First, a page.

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Satnews Daily
April 12th, 2016

Weebill's HyperQube Needs A Kick

April 12th marks the 55th anniversary of the first human voyage into space—Yuri Gagarin's orbit of Earth awoke the world's public to the possibilities of space.

On April 12, 2016, Weebill Space Systems, a start-up from Melbourne, Australia, will take another step on the path started by Gagarin. This time, the mission is to make space available to everyone. Weebill wants to put its 10cm x 10cm x 10cm satellite—the HyperQube—into the hands of consumers, businesses and actually anyone who wants access to space. The HyperQube aims to be the most powerful, most secure CubeSat available on the market, costing a sliver of the price of a satellite in years past.

With the HyperQube, apps testing, complex calculations, images captured from orbit, data retrieval from sensors, the sending and receiving of messages, even playing games with the computer from space will all be possible. The HyperQube’s powerful encryption hardware makes this smallsat also suitable for financial data and transactions—ideal for the growing area of decentralized cryptocurrencies.

The revolution that has miniaturized computers and disrupted legacy industries on Earth has, indeed, reached space. Now entrepreneurs are growing active in an industry that was once dominated by a mere handful of corporations and governments. Weebill’s new applications aim to spur space-enabled industries of the future at a time when many sectors are stagnating.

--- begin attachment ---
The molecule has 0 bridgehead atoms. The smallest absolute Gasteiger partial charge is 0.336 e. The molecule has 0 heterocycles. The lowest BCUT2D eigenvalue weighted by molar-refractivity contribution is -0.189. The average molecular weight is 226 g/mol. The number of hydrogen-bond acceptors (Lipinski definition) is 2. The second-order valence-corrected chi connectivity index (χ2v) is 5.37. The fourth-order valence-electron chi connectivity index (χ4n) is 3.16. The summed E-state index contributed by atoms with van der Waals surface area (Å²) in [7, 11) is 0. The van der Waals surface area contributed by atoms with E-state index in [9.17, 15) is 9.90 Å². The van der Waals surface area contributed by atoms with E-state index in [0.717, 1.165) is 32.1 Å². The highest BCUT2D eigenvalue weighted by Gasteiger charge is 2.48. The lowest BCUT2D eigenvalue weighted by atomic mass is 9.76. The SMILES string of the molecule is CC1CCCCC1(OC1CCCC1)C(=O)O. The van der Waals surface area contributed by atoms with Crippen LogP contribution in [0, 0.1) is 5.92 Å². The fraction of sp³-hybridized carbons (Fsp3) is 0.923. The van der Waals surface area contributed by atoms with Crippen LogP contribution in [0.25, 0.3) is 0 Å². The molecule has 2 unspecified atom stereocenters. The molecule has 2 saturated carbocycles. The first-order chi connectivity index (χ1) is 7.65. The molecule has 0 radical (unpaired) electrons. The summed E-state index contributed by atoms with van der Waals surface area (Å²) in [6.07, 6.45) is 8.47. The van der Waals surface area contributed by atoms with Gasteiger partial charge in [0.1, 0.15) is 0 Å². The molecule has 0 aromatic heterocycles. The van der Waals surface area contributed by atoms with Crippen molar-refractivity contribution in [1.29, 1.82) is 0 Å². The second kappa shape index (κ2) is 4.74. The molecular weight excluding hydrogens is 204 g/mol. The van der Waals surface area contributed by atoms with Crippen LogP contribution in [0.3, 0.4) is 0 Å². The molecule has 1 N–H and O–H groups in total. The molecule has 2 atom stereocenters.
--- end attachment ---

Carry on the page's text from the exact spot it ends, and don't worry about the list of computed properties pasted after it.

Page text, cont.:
In order to pay for the launch, Weebill initiated a Kickstarter campaign on April 12th and the company will need enough funds for the first complete build and testing of hardware. A full suite of funding options and perks for backers are on offer.

The company believes now is the time to help Weebill make space history by bringing the power of small satellites into the hands of the public, businesses and the world.

Weebill founder Gavrilo Koncar said, “Weebill wants to use the powerful technology available to us to expand the possibilities of the CubeSat format. This kind of product wouldn’t be possible even 10 years ago."